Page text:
Quarterback Tom Savage was a four-year starter at Cardinal O’Hara High School in Pennsylvania when he caught the eye of some of the nation’s top college football programs.
In fact, he took a recruiting visit to Georgia, and Matthew Stafford was his host on the visit. It was during Stafford’s last season in Athens before he would become the No. 1 pick in the NFL Draft by the Lions just a few months later.
Savage joked after Thursday’s open OTA practice that Stafford must not have done a good enough job because Savage eventually committed to Rutgers.
Fast forward more than a decade and now it’s Savage’s job as Stafford’s potential backup in Detroit to impress the QB1. It’s a job Savage understands well.
“Just earning his trust and having his back,” Savage said of the role of being a backup quarterback in the NFL. “That’s the biggest thing we’re trying to do right now, earn that guys trust so he can bounce some things off us and then we can give him feedback.”
It’s one of the job descriptions of being a backup quarterback in the NFL that isn’t always talked about. Being ready to play in case of injury is job No. 1, obviously, but a close second is being a sounding board to the starter and a second pair of eyes. Shaun Hill and Dan Orlovsky were good in that role, whether it be in the film room or on the practice field. Having a trusty pair of eyes and another point of view is invaluable to a starter, according to Savage, who’s been mainly a backup throughout his five-year career.
“The guy has been in the league 11 years,” Savage said Stafford. “The guy has played a crap-ton more football than Connor (Cook) and I combined, but it’s always good to have a second or third pair of eyes out there.”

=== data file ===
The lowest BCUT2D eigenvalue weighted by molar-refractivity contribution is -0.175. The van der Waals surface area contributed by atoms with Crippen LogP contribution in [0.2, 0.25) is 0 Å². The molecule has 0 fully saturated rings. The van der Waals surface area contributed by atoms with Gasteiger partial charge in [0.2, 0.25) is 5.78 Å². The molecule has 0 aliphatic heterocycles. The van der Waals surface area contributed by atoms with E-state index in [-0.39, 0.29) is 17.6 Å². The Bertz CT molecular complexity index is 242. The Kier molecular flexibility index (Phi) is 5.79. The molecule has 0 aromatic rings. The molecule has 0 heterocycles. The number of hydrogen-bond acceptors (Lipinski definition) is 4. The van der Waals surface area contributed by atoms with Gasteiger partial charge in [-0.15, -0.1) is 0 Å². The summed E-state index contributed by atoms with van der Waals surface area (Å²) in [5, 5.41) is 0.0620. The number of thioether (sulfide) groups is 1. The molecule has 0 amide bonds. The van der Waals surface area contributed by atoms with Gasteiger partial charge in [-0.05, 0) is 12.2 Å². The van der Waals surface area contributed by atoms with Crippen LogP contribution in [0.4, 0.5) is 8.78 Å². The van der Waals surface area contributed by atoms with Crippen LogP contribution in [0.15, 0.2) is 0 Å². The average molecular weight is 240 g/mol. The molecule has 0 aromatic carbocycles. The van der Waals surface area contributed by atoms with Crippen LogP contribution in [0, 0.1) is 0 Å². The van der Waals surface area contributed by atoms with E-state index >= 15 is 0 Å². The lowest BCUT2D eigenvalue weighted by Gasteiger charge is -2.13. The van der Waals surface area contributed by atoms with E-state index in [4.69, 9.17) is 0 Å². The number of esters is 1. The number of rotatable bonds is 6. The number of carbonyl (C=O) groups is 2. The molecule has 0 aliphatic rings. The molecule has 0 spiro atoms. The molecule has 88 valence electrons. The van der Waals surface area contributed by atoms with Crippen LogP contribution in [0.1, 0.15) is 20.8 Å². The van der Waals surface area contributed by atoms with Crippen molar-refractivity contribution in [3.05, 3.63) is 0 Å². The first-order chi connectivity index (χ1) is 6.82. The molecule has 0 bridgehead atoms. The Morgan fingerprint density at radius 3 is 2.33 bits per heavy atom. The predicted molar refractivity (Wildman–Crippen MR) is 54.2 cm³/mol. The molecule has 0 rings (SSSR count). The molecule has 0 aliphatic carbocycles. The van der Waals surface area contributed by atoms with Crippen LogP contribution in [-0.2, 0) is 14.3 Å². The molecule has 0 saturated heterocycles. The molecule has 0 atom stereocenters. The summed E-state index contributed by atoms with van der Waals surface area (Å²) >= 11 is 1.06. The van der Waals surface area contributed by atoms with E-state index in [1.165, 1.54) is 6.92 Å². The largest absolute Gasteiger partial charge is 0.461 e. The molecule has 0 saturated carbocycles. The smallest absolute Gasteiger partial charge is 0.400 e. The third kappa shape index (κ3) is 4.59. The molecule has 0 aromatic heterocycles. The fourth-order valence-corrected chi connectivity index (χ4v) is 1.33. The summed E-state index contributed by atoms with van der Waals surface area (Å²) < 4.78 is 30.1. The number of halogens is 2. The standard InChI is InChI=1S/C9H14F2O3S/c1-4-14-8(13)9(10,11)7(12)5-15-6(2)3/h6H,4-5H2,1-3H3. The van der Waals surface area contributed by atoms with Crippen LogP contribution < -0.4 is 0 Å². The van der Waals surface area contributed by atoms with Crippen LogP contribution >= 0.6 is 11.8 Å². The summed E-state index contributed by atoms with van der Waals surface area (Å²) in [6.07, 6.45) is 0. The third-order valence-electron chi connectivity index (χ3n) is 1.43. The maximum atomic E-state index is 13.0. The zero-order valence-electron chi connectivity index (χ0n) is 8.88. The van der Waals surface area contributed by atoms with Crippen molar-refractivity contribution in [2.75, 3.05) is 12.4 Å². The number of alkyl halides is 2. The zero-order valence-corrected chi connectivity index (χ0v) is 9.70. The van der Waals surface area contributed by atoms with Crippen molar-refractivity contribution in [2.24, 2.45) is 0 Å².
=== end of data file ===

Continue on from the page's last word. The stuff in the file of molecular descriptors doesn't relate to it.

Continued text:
That will certainly be part of the job description for whoever wins the backup job between current candidates Savage and Cook.
“No matter what situation you’re in, the day you become complacent is the day you’re out of the league,” Savage said. “We’re just trying to make a good quarterback room right now. Competition will take care of itself.”
Savage played the 2014-17 seasons with the Texans, where he made nine starts and completed 58 percent of his passes with five touchdowns and seven interceptions. He split his time last season between San Francisco and Cincinnati, but did not appear in a game.
Savage and Cook were together in Cincinnati at the end of last season, Savage as a backup and Cook on the Bengals’ practice squad.
Savage said his approach to this offseason and heading into training camp is to just go out, practice, and prepare like he always has, letting the chips fall where they may when it comes time for a decision on who will be Stafford’s backup.
Savage has looked good early in OTAs working mostly with the second team. One of the things that jumps out and separates him a little bit from Cook is his arm strength. He was asked after practice how far he can actually sling it.
“Good day, indoors, with a fan on my back, maybe 75 yards, I don’t know,” he said with a grin.
Savage can certainly push the ball down the field, and hasn’t been afraid to do it early on in OTAs. The competition between him and Cook to try and win the job of Stafford’s backup should be a good one to watch all spring and summer leading into the fall.